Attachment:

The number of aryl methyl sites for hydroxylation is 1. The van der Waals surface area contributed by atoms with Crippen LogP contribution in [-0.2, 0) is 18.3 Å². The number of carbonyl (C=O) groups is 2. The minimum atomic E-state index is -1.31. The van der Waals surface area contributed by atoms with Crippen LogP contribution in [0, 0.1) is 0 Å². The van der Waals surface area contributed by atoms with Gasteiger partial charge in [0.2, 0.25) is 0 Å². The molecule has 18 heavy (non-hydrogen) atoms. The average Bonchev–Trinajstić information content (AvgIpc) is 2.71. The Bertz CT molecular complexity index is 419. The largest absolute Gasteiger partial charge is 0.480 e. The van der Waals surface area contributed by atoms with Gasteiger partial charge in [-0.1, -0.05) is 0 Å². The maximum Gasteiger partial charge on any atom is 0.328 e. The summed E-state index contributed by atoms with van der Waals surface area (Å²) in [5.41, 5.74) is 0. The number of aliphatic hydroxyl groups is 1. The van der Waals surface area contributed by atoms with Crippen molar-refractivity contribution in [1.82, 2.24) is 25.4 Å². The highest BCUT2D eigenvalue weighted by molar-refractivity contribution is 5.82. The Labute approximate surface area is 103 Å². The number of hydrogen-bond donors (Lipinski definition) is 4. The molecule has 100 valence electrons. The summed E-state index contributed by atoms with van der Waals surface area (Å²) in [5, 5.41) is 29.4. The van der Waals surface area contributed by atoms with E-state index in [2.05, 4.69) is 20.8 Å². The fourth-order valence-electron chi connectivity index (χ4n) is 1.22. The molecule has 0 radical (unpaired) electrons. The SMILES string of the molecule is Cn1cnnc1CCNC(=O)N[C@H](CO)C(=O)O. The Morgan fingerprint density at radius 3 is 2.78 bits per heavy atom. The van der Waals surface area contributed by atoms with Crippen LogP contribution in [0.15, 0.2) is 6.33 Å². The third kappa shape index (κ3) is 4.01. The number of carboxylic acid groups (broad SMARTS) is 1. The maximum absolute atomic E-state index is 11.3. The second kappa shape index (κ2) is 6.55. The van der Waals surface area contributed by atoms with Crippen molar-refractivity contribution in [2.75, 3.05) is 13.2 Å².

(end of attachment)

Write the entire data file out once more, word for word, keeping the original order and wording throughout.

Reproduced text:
The number of aryl methyl sites for hydroxylation is 1. The van der Waals surface area contributed by atoms with Crippen LogP contribution in [-0.2, 0) is 18.3 Å². The number of carbonyl (C=O) groups is 2. The minimum atomic E-state index is -1.31. The van der Waals surface area contributed by atoms with Crippen LogP contribution in [0, 0.1) is 0 Å². The van der Waals surface area contributed by atoms with Gasteiger partial charge in [0.2, 0.25) is 0 Å². The molecule has 18 heavy (non-hydrogen) atoms. The average Bonchev–Trinajstić information content (AvgIpc) is 2.71. The Bertz CT molecular complexity index is 419. The largest absolute Gasteiger partial charge is 0.480 e. The van der Waals surface area contributed by atoms with Gasteiger partial charge in [-0.1, -0.05) is 0 Å². The maximum Gasteiger partial charge on any atom is 0.328 e. The summed E-state index contributed by atoms with van der Waals surface area (Å²) in [5.41, 5.74) is 0. The number of aliphatic hydroxyl groups is 1. The van der Waals surface area contributed by atoms with Crippen molar-refractivity contribution in [1.82, 2.24) is 25.4 Å². The highest BCUT2D eigenvalue weighted by molar-refractivity contribution is 5.82. The Labute approximate surface area is 103 Å². The number of hydrogen-bond donors (Lipinski definition) is 4. The molecule has 100 valence electrons. The summed E-state index contributed by atoms with van der Waals surface area (Å²) in [5, 5.41) is 29.4. The van der Waals surface area contributed by atoms with E-state index in [2.05, 4.69) is 20.8 Å². The fourth-order valence-electron chi connectivity index (χ4n) is 1.22. The molecule has 0 radical (unpaired) electrons. The SMILES string of the molecule is Cn1cnnc1CCNC(=O)N[C@H](CO)C(=O)O. The Morgan fingerprint density at radius 3 is 2.78 bits per heavy atom. The van der Waals surface area contributed by atoms with Crippen LogP contribution in [0.15, 0.2) is 6.33 Å². The third kappa shape index (κ3) is 4.01. The number of carboxylic acid groups (broad SMARTS) is 1. The maximum absolute atomic E-state index is 11.3. The second kappa shape index (κ2) is 6.55. The van der Waals surface area contributed by atoms with Crippen molar-refractivity contribution in [2.75, 3.05) is 13.2 Å².